Experience I. Greg Peters has served as President and Chief Executive Officer of UMFS since 2000. He provides visionary leadership for UMFS and affiliate corporations. Greg envisions a results oriented organization that is the leader in providing quality innovative services to children and families throughout Virginia. Greg Peters is the President and CEO. As the Chief Operating Officer of UMFS since 1998, Greg had responsibility for all agency programming, as well as oversight of quality improvement, human resources, strategic planning, and community relations. With his position of leadership, Greg envisions an energized organization that is the leader of quality innovative services for children, families, and adults throughout Virginia. Greg believes that major accomplishments are possible through partnerships with the local church, public agencies, and other human service organizations. He is a Licensed Clinical Social Worker with 33 years of experience in family service agencies. He received a Bachelor of Arts degree from Bridgewater College and a Masters of Social Work from Virginia Commonwealth University. Greg has been employed UMFS since 1980. He began his career as a Treatment Foster Care Coordinator, and has since held roles such as Tidewater Regional Center Director, Associate Executive Director, and Chief Operating Officer.  In the past few years, Greg served on First Lady Anne Holton's For Keeps Task Force, and for 8 years as an appointee of two Governors on the State Executive Council of the Virginia Comprehensive Services Act for At Risk Children and Youth.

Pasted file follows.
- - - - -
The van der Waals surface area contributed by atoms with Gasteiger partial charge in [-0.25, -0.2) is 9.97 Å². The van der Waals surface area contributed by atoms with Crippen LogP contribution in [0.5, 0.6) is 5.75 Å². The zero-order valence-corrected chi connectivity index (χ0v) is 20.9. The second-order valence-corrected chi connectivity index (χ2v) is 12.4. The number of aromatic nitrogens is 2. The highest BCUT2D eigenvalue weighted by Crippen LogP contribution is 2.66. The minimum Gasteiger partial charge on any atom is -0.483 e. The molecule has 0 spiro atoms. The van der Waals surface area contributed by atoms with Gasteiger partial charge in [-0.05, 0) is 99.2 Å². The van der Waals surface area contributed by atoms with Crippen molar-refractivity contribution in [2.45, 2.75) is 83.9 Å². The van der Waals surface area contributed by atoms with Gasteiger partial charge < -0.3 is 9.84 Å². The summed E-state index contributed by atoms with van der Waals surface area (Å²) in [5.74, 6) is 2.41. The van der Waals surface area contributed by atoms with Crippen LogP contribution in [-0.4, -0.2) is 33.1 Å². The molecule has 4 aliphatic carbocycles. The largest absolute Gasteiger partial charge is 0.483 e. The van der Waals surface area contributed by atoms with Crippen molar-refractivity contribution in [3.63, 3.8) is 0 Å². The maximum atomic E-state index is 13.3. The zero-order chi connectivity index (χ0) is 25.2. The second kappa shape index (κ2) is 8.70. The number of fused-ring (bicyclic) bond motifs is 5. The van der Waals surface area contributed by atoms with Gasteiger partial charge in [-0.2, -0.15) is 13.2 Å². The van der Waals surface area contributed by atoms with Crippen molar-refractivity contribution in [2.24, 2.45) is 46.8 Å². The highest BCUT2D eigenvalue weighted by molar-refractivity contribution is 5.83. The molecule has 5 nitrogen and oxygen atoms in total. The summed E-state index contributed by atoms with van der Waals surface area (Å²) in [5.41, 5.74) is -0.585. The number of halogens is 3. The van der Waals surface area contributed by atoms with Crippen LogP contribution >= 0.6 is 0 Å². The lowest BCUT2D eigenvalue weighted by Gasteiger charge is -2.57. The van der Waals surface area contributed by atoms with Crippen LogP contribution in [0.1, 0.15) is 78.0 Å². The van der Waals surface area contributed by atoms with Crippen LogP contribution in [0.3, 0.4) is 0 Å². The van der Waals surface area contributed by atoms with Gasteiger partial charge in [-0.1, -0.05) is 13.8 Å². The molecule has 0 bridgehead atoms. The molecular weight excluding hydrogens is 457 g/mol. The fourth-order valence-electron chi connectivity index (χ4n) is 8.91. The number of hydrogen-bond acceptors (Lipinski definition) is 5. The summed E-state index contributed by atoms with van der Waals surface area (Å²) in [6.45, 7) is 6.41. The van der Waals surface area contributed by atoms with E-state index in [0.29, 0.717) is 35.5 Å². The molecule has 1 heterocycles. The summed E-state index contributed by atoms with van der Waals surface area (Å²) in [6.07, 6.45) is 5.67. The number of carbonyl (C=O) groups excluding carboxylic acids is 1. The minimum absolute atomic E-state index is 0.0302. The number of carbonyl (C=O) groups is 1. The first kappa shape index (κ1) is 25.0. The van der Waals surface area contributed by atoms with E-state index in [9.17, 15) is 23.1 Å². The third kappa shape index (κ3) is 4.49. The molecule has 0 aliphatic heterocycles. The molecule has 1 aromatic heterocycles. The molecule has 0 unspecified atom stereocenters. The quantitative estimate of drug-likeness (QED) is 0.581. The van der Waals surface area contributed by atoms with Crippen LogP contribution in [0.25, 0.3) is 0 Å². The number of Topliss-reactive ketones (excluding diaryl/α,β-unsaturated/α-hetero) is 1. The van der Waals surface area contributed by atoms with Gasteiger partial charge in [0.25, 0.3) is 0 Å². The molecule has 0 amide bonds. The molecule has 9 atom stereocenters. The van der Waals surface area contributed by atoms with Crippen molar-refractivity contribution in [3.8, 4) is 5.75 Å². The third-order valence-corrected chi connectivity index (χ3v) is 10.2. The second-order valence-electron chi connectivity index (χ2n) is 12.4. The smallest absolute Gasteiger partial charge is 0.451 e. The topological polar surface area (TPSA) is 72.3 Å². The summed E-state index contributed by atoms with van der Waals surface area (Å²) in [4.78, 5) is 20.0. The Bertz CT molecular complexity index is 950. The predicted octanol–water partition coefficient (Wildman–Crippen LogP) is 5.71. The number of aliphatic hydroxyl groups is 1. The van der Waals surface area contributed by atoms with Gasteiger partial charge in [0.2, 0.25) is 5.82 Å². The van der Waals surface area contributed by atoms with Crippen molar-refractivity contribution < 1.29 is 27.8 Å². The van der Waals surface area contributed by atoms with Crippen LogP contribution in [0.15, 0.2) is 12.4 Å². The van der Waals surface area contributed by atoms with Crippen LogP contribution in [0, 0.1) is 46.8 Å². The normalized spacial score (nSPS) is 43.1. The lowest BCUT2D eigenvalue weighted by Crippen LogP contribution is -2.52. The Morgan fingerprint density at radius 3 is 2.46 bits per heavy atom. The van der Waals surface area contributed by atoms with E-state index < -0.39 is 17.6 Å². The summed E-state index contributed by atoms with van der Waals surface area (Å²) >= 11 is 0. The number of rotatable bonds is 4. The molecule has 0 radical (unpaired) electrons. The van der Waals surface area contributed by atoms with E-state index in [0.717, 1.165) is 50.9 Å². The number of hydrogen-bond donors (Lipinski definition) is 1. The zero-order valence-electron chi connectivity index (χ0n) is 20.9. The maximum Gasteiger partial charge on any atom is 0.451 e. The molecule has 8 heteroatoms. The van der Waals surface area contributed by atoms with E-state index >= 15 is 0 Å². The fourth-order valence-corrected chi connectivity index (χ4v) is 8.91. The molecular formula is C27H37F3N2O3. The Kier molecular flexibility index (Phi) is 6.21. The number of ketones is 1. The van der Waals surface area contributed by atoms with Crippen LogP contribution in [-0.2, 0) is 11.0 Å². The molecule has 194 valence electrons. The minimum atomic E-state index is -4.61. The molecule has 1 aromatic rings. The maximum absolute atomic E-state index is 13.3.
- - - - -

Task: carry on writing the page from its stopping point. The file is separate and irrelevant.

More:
Senior Staff